Bob Marley……the name alone evokes emotion. Peace and love, unity, freedom.

The opening scene of the new Bob Marley documentary was filmed in a former slave plantation in western Africa.  A seemingly odd place to begin, but as the film progresses, it becomes, like many of the odd twists in the life and times of Bob Marley,  like a pre-determined destiny slowly rolling towards it’s inevietable outcome.  “Outcast”and “outsider” aren’t words I would have used to describe Bob Marley, but after viewing “Marley“,  by far the most ambitious documentary to be made about his life,  it makes perfect sense.   This is an excellent documentary,  a must see for anyone who interested in Bob Marley, reggae, or the wonderful decade of the 1970’s.  Bob Marley crammed an enormous amount of living into his 36 years, and his story can’t be told without looking at the events of his time. The emergence of reggae music in general,  the Rastafarian movement, the political upheaval in Jamaica, all had huge impact on Bob Marley’s life, and yet he had an equally large impact on all three.  The film does a masterful job at giving the viewer a feel for the times, as well as for the beauty, casualness,  and terror, of Jamaica.  The movie came about through an idea of Bob’s oldest son, Ziggy, who had realized nobody had yet made a serious  film about the life of his father.

When you examine the brutal circumstances that Bob Marley had to overcome in his life, the story becomes even more extraordinary.  His mother was a Jamaican girl still in her teens, his father a white man in his 60’s, a drifter of sorts who Bob only saw a handful of times in his life.  Bob grew up a misfit, not accepted by his father’s family, and considered a “half-caste” by most Jamaicans.  A shy country-boy, his mother moved him to the infamous Kingston ghetto of Trenchtown, where music became a major focus.  Later, in Rastafarianism, Bob found the acceptance and discipline that would carry him the last half of his short life.

Bob Marley didn’t do a lot of interviews in his life, and fewer good ones, he simply didn’t like doing them.  Some of the better ones he did do are included here, and the film-maker’s shot a voracious amount of footage of people who knew Bob, including wife Rita, 3 of his children, girlfriends (let’s just say Rita was an understanding woman), many of the Wailers, and close friends.  There are some wonderfully candid moments, including Lee “Scratch” Perry, but by far the most interesting and thoughtful is “Bunny” Livingston Wailer, the only surviving original Wailer.  Bunny is absolutely resplendent, and very straightforward with his opinions.  He dresses like a modern-day Haile Selassie,  smokes weed out of a carrot pipe, and almost steals the movie.  I was surprised to hear the director say that Bunny was far and away the hardest interview to track down.  Interspersed are some fantastic  concert footage of the original Wailers with Peter Tosh and Bunny, as well as  later incantations with the Barrett brothers and the I-Threes.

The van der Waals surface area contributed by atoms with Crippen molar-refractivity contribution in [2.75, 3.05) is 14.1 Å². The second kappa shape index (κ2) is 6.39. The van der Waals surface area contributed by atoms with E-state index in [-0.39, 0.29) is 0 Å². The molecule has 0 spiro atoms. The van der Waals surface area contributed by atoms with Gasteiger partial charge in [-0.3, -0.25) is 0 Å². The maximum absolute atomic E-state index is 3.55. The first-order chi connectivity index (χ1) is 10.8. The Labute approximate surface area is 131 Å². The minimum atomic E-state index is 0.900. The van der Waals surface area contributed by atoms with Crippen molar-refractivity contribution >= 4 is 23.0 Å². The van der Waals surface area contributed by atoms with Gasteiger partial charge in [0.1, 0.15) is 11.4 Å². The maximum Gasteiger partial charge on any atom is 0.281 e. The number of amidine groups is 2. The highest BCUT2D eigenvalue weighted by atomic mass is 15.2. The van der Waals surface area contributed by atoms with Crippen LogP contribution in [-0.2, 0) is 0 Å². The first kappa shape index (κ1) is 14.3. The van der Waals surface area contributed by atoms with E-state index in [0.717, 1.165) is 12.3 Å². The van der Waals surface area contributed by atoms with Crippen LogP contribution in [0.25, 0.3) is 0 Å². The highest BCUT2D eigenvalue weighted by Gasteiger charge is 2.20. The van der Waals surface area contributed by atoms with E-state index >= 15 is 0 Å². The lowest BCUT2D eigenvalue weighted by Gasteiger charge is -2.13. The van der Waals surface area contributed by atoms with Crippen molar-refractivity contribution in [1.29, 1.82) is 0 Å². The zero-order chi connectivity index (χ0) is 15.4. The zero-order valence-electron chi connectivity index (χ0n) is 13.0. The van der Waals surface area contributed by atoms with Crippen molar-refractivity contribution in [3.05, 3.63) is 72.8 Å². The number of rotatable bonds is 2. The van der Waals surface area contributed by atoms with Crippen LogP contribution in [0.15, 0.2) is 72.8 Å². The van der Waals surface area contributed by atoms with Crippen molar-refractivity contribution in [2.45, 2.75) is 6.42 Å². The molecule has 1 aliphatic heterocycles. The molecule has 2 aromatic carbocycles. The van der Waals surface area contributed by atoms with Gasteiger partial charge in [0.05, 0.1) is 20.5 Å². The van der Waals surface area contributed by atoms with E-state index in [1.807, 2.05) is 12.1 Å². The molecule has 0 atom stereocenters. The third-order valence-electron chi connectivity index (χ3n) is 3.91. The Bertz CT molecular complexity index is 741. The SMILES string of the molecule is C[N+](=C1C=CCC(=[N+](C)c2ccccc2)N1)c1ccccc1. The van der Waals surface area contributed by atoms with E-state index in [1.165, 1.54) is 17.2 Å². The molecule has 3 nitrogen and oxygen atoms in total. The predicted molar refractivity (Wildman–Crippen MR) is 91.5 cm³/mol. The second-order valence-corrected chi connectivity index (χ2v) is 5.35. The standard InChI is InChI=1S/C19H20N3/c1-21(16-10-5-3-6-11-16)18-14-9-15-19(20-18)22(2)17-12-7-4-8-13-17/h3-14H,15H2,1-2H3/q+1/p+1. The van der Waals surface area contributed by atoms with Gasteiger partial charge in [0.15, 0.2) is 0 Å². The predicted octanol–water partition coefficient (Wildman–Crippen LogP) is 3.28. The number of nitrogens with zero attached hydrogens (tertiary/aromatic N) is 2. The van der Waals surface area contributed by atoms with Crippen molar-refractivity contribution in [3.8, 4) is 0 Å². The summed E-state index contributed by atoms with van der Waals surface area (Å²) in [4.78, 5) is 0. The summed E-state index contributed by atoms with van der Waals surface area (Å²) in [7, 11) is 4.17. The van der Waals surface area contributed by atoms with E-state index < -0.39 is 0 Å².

As I watched this movie, I was constantly astounded at the obstacles Bob Marley faced in his life.  This man didn’t just pretend to stand for peace and love, he lived it, even took bullets for it.  After being knocked down and rejected so many times, it makes sense that the man who only wanted “everyone to live together happily”,  turned out to be the international face of “freedom”.  He was a man who had fun but took life seriously.

To the great credit of “Marley”, the death of Bob Marley doesn’t sadden the film.  Bob Marley’s wasn’t a rock n roll casualty, or a victim of his own excess.  Rather than mourn his life as unfulfilled, we celebrate his life and music he did live and make.  Ziggy Marley also lives life very seriously.  He dutifully acknowledges his role as eldest son, and vows to continue in the footsteps of his father.  Besides having an uncanny resemblance to his father in both sound and appearance,  he carries himself with the same sense of purpose.  It’s a comforting thought that Bob Marley’s legacy is in such capable hands.

The DVD has some excellent special features, including commentary by Ziggy Marley and director Kevin MacDonald and extended interviews with Bunny Wailer and 3 of Bob’s children.  There’s also a piece called “Around The World” that is a great example of how far-reaching and multi-cultural  Bob Marley’s songs are.

Musically,  the film and soundtrack are loaded with rarities and even some previously unreleased music & footage. This is a truly fantastic movie, I would love nothing more than to see the same people make a second film about the late Peter Tosh.



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